IDEAS home Printed from
   My bibliography  Save this paper

Pigs in Cyberspace: A Natural Experiment Testing Differences between Online and Offline Club-Pig Auctions


  • Roe, Brian E.
  • Wyszynski, Timothy E.


We find sale prices and net revenues received by sellers in the Midwestern club pig market are higher at traditional face-to-face auctions than at comparable Internet auctions. The comparison overcomes adverse selection issues that commonly plague such analyses by using data from sellers that allocated pigs to both markets based solely on exogenous differences in dates between online and offline auctions. Furthermore, both auctions feature ascending price formats with ‘soft-endings’ and remaining quality variation is controlled by using detailed information on animal, seller and event characteristics. The results suggest that the higher prices and net revenues from traditional auctions are attributable to remaining differences in auction format and buyer pools. Furthermore, sellers may be willing to forgo higher revenues to capture the convenience and flexibility provided by Internet auctions, to reach buyers in other regions that face different seasonality in demand and to stimulate demand for privately negotiated sales.

Suggested Citation

  • Roe, Brian E. & Wyszynski, Timothy E., 2011. "Pigs in Cyberspace: A Natural Experiment Testing Differences between Online and Offline Club-Pig Auctions," 2011 Annual Meeting, July 24-26, 2011, Pittsburgh, Pennsylvania 102940, Agricultural and Applied Economics Association.
  • Handle: RePEc:ags:aaea11:102940

    Download full text from publisher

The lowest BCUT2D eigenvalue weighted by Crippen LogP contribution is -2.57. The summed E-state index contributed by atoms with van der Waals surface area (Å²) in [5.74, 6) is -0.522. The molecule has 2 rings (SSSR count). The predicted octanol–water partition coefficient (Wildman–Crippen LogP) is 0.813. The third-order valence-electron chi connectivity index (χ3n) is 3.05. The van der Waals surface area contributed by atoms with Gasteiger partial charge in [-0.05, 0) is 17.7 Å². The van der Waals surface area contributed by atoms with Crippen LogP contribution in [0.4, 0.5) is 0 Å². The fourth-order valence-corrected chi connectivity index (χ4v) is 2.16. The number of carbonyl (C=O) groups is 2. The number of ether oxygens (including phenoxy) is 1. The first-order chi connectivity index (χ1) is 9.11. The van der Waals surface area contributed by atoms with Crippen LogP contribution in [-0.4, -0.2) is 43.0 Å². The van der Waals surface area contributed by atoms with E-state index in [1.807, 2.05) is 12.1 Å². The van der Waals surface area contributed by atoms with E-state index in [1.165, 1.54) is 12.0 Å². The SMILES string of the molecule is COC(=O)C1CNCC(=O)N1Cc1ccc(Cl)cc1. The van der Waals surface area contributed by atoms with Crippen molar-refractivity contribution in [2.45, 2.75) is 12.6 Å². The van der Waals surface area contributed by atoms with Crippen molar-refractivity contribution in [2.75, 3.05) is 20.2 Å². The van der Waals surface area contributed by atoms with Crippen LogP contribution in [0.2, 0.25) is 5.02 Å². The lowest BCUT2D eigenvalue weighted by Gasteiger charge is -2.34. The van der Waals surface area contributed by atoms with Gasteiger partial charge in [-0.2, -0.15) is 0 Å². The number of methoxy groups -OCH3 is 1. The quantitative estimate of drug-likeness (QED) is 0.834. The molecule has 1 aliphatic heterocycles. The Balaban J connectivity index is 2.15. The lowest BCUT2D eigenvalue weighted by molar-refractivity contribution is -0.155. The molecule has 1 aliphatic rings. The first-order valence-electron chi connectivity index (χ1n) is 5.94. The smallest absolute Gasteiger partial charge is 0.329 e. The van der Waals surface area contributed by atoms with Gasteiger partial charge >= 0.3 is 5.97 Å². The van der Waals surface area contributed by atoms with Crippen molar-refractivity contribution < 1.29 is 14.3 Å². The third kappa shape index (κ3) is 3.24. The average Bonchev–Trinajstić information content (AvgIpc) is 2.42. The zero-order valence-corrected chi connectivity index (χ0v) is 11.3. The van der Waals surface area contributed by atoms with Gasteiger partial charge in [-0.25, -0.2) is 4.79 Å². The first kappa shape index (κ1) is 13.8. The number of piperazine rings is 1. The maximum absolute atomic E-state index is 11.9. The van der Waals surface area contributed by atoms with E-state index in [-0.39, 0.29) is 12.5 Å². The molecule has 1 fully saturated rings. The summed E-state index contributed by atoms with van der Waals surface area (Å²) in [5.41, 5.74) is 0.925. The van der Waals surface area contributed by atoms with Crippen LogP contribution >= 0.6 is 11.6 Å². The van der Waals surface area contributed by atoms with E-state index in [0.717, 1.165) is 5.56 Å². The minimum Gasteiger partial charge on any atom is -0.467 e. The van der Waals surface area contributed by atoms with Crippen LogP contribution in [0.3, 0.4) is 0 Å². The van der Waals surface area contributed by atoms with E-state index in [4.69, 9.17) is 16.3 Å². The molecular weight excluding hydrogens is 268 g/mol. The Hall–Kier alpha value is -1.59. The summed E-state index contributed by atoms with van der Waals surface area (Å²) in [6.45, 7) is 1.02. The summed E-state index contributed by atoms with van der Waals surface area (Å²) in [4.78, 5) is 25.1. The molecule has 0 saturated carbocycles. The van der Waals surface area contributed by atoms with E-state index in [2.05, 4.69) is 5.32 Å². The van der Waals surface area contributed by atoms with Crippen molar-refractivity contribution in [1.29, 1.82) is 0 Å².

File URL:
    Download Restriction: no

    Other versions of this item:

    References listed on IDEAS

    1. Zhang, Junjie & Wang, Can, 2011. "Co-benefits and additionality of the clean development mechanism: An empirical analysis," Journal of Environmental Economics and Management, Elsevier, vol. 62(2), pages 140-154, September.
    2. Charles Mason & Andrew Plantinga, 2011. "Contracting for Impure Public Goods: Carbon Offsets and Additionality," NBER Working Papers 16963, National Bureau of Economic Research, Inc.
    3. Arthur van Benthem & Suzi Kerr, 2010. "Optimizing Voluntary Deforestation Policy in the Face of Adverse Selection and Costly Transfers," Working Papers 10_04, Motu Economic and Public Policy Research.
    4. James J. Heckman & Hidehiko Ichimura & Petra E. Todd, 1997. "Matching As An Econometric Evaluation Estimator: Evidence from Evaluating a Job Training Programme," Review of Economic Studies, Oxford University Press, vol. 64(4), pages 605-654.
    5. Xiangping Liu & Lori Lynch, 2011. "Do Agricultural Land Preservation Programs Reduce Farmland Loss? Evidence from a Propensity Score Matching Estimator," Land Economics, University of Wisconsin Press, vol. 87(2), pages 183-201.
    6. Ferraro, Paul J. & McIntosh, Craig & Ospina, Monica, 2007. "The effectiveness of the US endangered species act: An econometric analysis using matching methods," Journal of Environmental Economics and Management, Elsevier, vol. 54(3), pages 245-261, November.
    7. Ruben N. Lubowski & Andrew J. Plantinga & Robert N. Stavins, 2008. "What Drives Land-Use Change in the United States? A National Analysis of Landowner Decisions," Land Economics, University of Wisconsin Press, vol. 84(4), pages 529-550.
    8. Horowitz, John K. & Just, Richard E., 2013. "Economics of additionality for environmental services from agriculture," Journal of Environmental Economics and Management, Elsevier, vol. 66(1), pages 105-122.
    9. Marco Caliendo & Sabine Kopeinig, 2008. "Some Practical Guidance For The Implementation Of Propensity Score Matching," Journal of Economic Surveys, Wiley Blackwell, vol. 22(1), pages 31-72, February.